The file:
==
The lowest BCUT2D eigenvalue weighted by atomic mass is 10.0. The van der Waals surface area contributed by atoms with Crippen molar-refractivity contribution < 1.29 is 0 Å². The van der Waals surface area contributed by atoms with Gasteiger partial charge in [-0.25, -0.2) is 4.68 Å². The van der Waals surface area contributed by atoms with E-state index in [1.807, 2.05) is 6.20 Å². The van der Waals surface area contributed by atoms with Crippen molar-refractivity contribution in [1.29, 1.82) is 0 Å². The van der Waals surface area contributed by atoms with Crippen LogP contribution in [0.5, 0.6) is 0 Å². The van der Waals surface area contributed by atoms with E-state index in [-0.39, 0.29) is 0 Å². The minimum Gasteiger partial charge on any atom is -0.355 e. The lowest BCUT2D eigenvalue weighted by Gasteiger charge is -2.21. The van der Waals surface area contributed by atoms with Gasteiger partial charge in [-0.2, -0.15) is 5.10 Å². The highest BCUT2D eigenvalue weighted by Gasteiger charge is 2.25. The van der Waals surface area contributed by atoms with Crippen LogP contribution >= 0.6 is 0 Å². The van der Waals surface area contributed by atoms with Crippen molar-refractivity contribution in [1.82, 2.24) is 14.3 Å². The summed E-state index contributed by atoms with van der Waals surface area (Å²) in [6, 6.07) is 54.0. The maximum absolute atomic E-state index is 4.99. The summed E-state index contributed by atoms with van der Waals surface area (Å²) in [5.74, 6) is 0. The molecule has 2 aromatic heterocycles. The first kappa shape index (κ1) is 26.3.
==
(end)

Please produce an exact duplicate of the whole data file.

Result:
The lowest BCUT2D eigenvalue weighted by atomic mass is 10.0. The van der Waals surface area contributed by atoms with Crippen molar-refractivity contribution < 1.29 is 0 Å². The van der Waals surface area contributed by atoms with Gasteiger partial charge in [-0.25, -0.2) is 4.68 Å². The van der Waals surface area contributed by atoms with E-state index in [1.807, 2.05) is 6.20 Å². The van der Waals surface area contributed by atoms with Crippen molar-refractivity contribution in [1.29, 1.82) is 0 Å². The van der Waals surface area contributed by atoms with Crippen LogP contribution in [0.5, 0.6) is 0 Å². The van der Waals surface area contributed by atoms with E-state index in [-0.39, 0.29) is 0 Å². The minimum Gasteiger partial charge on any atom is -0.355 e. The lowest BCUT2D eigenvalue weighted by Gasteiger charge is -2.21. The van der Waals surface area contributed by atoms with Gasteiger partial charge in [-0.2, -0.15) is 5.10 Å². The highest BCUT2D eigenvalue weighted by Gasteiger charge is 2.25. The van der Waals surface area contributed by atoms with Crippen LogP contribution >= 0.6 is 0 Å². The van der Waals surface area contributed by atoms with Crippen molar-refractivity contribution in [1.82, 2.24) is 14.3 Å². The summed E-state index contributed by atoms with van der Waals surface area (Å²) in [6, 6.07) is 54.0. The maximum absolute atomic E-state index is 4.99. The summed E-state index contributed by atoms with van der Waals surface area (Å²) in [5.74, 6) is 0. The molecule has 2 aromatic heterocycles. The first kappa shape index (κ1) is 26.3.